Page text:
The industry is calling for more clarification over the impact of the government's little-publicised Carbon Reduction Commitment cap-and-trade scheme, which came into effect on 1 April.
The scheme initially affects any businesses using over 6,000MWh per year of electricity - equivalent to an annual bill of around £500,000 at current rates according to the Carbon Trust - so will at first be a concern for enterprises, approximately 5,000 of which meet the initial criteria.
However it is widely expected that up to 20,000 businesses will soon be forced into the mandatory programme.
For the first 12 months participants will merely be reporting their emissions, but from next April businesses will have to start buying carbon allowances from the government. Businesses will be ranked against each other, with penalties and rewards for the bottom and top performers.
For the first two years business will be able to buy unlimited allowances for £12 per tonne of carbon emitted, but from 2013, when phase two starts, a fixed amount will be traded.
The scheme forms part of the government's commitment to cut UK carbon emissions by 80% on 1990 levels by 2050.
Figures from accountancy firm Pricewaterhouse Coopers (PwC) suggest the scheme could add 4% to 6% to energy costs in 2011, and in the long-term poor performing companies could add nearly 20% to their annual energy costs over five years.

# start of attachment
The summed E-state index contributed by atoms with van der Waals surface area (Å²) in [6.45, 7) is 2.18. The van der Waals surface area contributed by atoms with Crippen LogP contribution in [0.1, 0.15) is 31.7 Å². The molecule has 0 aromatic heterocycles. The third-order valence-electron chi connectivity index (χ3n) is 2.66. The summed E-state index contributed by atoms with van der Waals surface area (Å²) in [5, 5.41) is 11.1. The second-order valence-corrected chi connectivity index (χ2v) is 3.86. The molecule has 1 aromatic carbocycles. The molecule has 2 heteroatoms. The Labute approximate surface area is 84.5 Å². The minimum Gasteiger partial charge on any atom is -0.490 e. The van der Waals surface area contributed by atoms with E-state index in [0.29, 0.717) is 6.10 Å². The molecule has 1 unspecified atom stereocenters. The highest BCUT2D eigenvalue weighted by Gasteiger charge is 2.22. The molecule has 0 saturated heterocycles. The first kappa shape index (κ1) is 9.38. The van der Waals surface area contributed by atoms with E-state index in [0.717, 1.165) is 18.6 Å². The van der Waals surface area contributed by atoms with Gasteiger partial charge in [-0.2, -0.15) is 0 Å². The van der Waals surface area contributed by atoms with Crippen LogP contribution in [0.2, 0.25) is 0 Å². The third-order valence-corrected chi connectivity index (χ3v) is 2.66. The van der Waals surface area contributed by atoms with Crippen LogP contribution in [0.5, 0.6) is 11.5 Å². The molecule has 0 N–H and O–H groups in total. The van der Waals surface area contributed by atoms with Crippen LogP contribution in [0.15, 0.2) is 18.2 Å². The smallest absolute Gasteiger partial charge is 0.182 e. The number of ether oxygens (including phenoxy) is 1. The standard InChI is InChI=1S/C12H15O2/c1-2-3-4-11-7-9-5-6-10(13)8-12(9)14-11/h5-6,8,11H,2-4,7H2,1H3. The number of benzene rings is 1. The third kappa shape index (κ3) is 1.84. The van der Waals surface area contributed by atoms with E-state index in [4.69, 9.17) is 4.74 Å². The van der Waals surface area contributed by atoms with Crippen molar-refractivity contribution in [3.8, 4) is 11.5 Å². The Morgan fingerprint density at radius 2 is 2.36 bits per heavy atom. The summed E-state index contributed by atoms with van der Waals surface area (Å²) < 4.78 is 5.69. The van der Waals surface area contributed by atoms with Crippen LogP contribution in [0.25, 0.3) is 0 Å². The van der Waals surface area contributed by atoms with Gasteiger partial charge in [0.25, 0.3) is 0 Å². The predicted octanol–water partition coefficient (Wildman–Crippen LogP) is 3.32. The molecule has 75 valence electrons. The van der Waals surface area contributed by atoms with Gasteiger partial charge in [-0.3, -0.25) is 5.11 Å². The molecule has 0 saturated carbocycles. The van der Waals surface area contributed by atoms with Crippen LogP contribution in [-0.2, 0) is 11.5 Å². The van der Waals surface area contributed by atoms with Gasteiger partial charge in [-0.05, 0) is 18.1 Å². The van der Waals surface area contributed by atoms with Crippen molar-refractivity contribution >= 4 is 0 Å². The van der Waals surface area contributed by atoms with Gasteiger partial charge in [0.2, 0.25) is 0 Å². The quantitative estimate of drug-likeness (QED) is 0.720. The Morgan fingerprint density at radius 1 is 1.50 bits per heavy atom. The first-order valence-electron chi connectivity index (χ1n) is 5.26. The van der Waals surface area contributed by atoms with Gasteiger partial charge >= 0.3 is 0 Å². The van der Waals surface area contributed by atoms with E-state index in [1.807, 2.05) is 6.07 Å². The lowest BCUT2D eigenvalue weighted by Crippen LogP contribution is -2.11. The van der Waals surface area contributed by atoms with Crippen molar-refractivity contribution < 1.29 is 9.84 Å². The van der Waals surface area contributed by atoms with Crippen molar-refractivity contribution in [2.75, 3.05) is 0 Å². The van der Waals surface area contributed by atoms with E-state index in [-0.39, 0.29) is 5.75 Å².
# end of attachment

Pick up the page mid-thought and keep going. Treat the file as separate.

On the other side of the coin, good performers could see their energy costs slashed by 8% in 2015, amounting to a saving of £85,000 based on an annual bill of £1m.
"Nobody is going to rip out their data centre infrastructure today as a result of this," said Paul Phillips, Brocade regional manager for the UK and Ireland. "But for new projects it should now be taken into consideration. We're publicising it [the scheme] on product spec sheets and through resellers."
Phillips said that given the large proportion of enterprise emissions that the average data centre was accountable for, the channel had a duty to help educate and inform end-users.
"What's good about the CRC is that the government will start slapping penalties on companies that miss their targets and reward those that do," he said. "If they are severe enough it will force businesses to make changes earlier than they otherwise would have done."
David Walters PwC partner, sustainability and climate change, added: "Businesses need to get on top of the long term energy, cash flow and reporting requirements. Underestimating the impact will hit companies' bottom line at a time when they can least afford it."